[Study details] from the U.S. Department of Agriculture Human Nutrition Research Center on Aging
Natural ways to Prevent Sunburn
Many of us shun the sun because we are afraid of skin damage overexposure can cause. But sunburn, photoageing and skin cancer are not inevitable if you adopt certain common sense measures, such as eating the right diet, including significant supplements of the right vitamins and nutrients.
[Full article] from Healthy.net
Skin Care Vitamins and Antioxidants
Research has found that vitamins C and E, as well as selenium, can help protect the skin against sun damage and skin cancer, and they may actually reverse some of the discoloration and wrinkles associated with aging. These antioxidants work by speeding up the skin’s natural repair systems and by directly inhibiting further damage, says Karen E. Burke, MD, PhD, of the Mount Sinai School of Medicine’s department of dermatology.
[Full article] from WebMD
Can Vitamins Protect Skin from the Sun?
In some cases, vitamins C and E have been credited with preventing sunburns, and they can also make the effects of the sun less severe. The key is combining them. Separately, vitamins C and E aren’t nearly as effective as they are when taken together. These vitamins can’t fully replace sunscreen, but they can help prevent, and even repair, some sun damage.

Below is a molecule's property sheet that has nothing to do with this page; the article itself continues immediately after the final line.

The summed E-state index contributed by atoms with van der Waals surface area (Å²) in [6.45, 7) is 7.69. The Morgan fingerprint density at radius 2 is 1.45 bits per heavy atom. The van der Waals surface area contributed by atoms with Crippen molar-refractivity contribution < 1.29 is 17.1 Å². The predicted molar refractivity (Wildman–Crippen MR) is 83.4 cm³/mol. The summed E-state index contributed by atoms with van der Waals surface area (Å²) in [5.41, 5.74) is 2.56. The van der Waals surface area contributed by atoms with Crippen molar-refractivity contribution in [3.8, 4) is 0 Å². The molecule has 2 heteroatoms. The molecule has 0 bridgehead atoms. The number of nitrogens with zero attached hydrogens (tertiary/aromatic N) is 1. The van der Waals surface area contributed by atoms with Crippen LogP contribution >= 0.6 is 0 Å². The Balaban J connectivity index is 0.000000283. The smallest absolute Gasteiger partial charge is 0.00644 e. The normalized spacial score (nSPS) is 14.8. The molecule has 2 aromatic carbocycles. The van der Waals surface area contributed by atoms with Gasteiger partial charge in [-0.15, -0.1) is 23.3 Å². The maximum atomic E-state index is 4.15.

[Full article] from HowStuffWorks.com
Vitamin E and C Synergistic Sunburn Suppression
This clinical trial studied whether oral supplementation with D-alpha-tocopherol (Vitamin E), L-ascorbic acid (Vitamin C), or their combination influenced the solar radiation induced skin inflammation in healthy volunteers. The trial found evidence that a combination of vitamins E and C acts synergistically in suppression of the sunburn reaction.
[Study details] from J.W. Goethe University Medical School Dept of Dermatology
Lots of Vitamin C is Good for the Body
Vitamin C is one of the safest and most effective nutrients, delivering protection against immune system deficiencies, cardiovascular disease, prenatal health problems, eye disease, and even skin wrinkling. A recent study looked at over 100 studies over 10 years, revealing a growing list of its benefits. “But,” notes a study researcher, “the ideal dosage may be higher than the recommended dietary allowance.”
[Full article] from WebMD
Vitamin E and Skin Health